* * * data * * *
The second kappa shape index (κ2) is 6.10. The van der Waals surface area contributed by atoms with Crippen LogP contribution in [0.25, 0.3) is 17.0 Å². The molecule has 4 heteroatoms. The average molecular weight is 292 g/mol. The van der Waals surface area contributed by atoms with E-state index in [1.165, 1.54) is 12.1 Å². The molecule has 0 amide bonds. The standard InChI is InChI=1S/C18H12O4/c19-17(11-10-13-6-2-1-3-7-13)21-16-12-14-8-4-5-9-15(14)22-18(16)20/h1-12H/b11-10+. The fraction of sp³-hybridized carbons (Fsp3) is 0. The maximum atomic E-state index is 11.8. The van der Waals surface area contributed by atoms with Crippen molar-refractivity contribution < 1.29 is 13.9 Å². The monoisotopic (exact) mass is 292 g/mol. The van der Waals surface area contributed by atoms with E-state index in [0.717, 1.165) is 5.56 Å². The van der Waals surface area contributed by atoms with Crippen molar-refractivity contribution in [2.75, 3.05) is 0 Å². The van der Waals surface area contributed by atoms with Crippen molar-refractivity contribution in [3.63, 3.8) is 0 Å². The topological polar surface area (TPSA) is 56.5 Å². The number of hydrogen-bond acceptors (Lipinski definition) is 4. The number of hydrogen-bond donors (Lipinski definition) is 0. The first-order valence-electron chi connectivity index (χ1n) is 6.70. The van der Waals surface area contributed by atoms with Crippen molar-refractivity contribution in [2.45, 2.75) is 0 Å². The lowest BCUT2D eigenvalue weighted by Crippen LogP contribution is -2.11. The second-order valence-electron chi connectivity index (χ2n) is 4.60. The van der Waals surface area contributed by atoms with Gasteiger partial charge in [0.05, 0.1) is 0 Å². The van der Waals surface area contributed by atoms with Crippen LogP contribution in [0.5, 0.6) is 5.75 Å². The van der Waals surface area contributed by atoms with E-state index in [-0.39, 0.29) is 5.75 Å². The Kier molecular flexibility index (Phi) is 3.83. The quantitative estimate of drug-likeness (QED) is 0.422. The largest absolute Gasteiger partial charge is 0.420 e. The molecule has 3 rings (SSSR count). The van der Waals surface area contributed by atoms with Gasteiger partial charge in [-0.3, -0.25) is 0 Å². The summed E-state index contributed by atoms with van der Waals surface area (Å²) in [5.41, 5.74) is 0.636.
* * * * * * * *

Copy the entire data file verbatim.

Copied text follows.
The second kappa shape index (κ2) is 6.10. The van der Waals surface area contributed by atoms with Crippen LogP contribution in [0.25, 0.3) is 17.0 Å². The molecule has 4 heteroatoms. The average molecular weight is 292 g/mol. The van der Waals surface area contributed by atoms with E-state index in [1.165, 1.54) is 12.1 Å². The molecule has 0 amide bonds. The standard InChI is InChI=1S/C18H12O4/c19-17(11-10-13-6-2-1-3-7-13)21-16-12-14-8-4-5-9-15(14)22-18(16)20/h1-12H/b11-10+. The fraction of sp³-hybridized carbons (Fsp3) is 0. The maximum atomic E-state index is 11.8. The van der Waals surface area contributed by atoms with Crippen molar-refractivity contribution < 1.29 is 13.9 Å². The monoisotopic (exact) mass is 292 g/mol. The van der Waals surface area contributed by atoms with E-state index in [0.717, 1.165) is 5.56 Å². The van der Waals surface area contributed by atoms with Crippen molar-refractivity contribution in [2.75, 3.05) is 0 Å². The van der Waals surface area contributed by atoms with Crippen molar-refractivity contribution in [3.63, 3.8) is 0 Å². The topological polar surface area (TPSA) is 56.5 Å². The number of hydrogen-bond acceptors (Lipinski definition) is 4. The number of hydrogen-bond donors (Lipinski definition) is 0. The first-order valence-electron chi connectivity index (χ1n) is 6.70. The van der Waals surface area contributed by atoms with Crippen molar-refractivity contribution in [2.45, 2.75) is 0 Å². The lowest BCUT2D eigenvalue weighted by Crippen LogP contribution is -2.11. The second-order valence-electron chi connectivity index (χ2n) is 4.60. The van der Waals surface area contributed by atoms with Gasteiger partial charge in [0.05, 0.1) is 0 Å². The van der Waals surface area contributed by atoms with Crippen LogP contribution in [0.5, 0.6) is 5.75 Å². The van der Waals surface area contributed by atoms with E-state index in [-0.39, 0.29) is 5.75 Å². The Kier molecular flexibility index (Phi) is 3.83. The quantitative estimate of drug-likeness (QED) is 0.422. The largest absolute Gasteiger partial charge is 0.420 e. The molecule has 3 rings (SSSR count). The van der Waals surface area contributed by atoms with Gasteiger partial charge in [-0.3, -0.25) is 0 Å². The summed E-state index contributed by atoms with van der Waals surface area (Å²) in [5.41, 5.74) is 0.636.